I am assuming you have read The Death of Captain Marvel, the 1982 graphic novel Jim Starlin used to work through the death of his father. In it, via the assembled super-heroes, he illustrated how different people deal with death and dying. (I’m thinking particularly of the Thing and Spider-Man here.) Tom King is being a little more subtle, but I think he’s attempting to show (again, via super-heroes), how different people deal with PTSD.

Actually, I haven't read The Death of Captain Marvel. It's one of those black spots in my comic book reading that I just haven't gotten around to yet. But now you've got me curious! Is Marvel going to put out a new edition before this March?

I've been withholding judgment on Roy and Wally, too. But I can see the possibility that they may be (temporarily) dead. I can't see that possibility for Ivy. She's well-known, she's female, she's LGBTQ, she's #MeToo, she's #LeanIn and her partner, Harley, is going big time.

The others are no loss, and I can believe they're dead. But those three tell me something squirrelly is going on.

Rob Staeger (Grodd Mod) said:

There have been rumors that Ivy will come back as the next plant elemental when Alec Holland dies/retires, as he's been hinting at in Justice League Dark. 

I don't think Wally or Roy are gone for good, either. I think this story is intentionally deceptive in certain ways. 

Wally's a really problematic character right now, continuity-wise... but he's also really popular, and the symbol of Rebirth. I *do* think there are plans for him, one way or another -- although I think those plans have been put on pause thanks to the delays in Doomsday Clock. Doomsday Clock this week again teases that the JSA used to be part of the world's past, and isn't anymore. It's the same situation with Wally's family, and the solution for one might do the same for the other. Which I don't think will change the ending of Heroes in Crisis -- but I think Wally might be in better shape by the end of this story so he can participate in what happens after DC.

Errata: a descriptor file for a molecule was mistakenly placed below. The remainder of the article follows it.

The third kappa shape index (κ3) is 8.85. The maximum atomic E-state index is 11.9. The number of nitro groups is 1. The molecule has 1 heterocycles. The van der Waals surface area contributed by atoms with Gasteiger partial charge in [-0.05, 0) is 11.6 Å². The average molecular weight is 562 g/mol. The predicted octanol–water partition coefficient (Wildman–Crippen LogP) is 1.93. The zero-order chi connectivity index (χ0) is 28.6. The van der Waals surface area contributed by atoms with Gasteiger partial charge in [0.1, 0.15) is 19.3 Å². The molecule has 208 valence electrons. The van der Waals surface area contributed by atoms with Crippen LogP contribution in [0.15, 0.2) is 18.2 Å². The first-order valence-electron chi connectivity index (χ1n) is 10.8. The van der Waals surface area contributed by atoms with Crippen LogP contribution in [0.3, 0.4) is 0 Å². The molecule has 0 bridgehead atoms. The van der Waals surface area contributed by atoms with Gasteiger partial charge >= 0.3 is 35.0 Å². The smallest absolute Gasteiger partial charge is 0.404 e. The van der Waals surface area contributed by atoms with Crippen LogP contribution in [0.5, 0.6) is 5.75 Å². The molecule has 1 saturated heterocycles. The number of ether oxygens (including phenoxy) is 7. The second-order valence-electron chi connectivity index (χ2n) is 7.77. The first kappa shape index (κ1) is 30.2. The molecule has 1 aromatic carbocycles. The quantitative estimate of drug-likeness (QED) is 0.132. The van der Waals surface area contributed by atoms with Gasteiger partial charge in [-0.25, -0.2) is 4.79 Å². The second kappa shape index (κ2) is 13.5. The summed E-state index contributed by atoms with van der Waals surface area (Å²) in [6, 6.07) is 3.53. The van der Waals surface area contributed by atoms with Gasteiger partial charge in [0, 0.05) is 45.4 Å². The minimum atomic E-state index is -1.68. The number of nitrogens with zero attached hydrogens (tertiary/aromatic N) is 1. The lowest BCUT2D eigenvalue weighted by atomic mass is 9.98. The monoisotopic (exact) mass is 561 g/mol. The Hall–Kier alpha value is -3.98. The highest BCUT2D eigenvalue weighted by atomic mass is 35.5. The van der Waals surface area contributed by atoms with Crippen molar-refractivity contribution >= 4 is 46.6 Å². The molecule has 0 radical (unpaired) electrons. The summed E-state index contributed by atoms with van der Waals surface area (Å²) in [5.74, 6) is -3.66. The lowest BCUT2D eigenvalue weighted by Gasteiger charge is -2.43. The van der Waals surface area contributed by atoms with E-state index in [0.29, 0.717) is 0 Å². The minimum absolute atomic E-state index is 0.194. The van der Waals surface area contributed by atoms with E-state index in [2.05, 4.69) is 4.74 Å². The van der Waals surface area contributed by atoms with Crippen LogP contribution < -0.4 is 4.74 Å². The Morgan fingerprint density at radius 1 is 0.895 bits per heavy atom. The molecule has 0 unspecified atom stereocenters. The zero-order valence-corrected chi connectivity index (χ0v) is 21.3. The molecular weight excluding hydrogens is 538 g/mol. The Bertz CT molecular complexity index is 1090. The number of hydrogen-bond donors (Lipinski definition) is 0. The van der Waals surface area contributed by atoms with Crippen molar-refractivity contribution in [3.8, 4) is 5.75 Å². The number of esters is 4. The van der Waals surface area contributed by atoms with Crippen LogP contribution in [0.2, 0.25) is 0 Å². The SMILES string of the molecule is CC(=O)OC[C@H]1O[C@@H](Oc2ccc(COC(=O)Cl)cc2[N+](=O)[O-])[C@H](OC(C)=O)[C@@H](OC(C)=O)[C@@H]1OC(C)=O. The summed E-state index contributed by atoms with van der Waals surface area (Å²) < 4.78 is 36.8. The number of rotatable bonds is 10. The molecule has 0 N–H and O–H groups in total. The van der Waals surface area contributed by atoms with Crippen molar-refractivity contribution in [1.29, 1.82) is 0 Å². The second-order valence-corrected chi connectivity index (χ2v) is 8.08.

With Roy, I don't think he's as popular as Wally -- but with his background of addiction, he's a very useful character for a writer to have in his quiver. The DCU loses something important without him around, and Emiko doesn't fix that. Other characters can be addicts or ex-addicts, of course, but Roy's story happened so long ago that it's baked into the character, much the same way Hank Pym is known for hitting Janet. It's the flaw that finally made them interesting, and their character has completely pivoted on that point. 

But this is a series that has now shown us a house with robots or Kryptonian tech that can look like anyone or anything. There's also a diner that some think feels like a stage set, with extras disappearing when the fight begins. And finally, there's Nemesis, another master of disguise, on the final panel of issue 3. I feel like we're being told pretty explicitly not to trust our eyes on this one, and not everyone is who they say they are.

That said, I wouldn't expect to see Kid Devil or Gunfire running around anytime soon.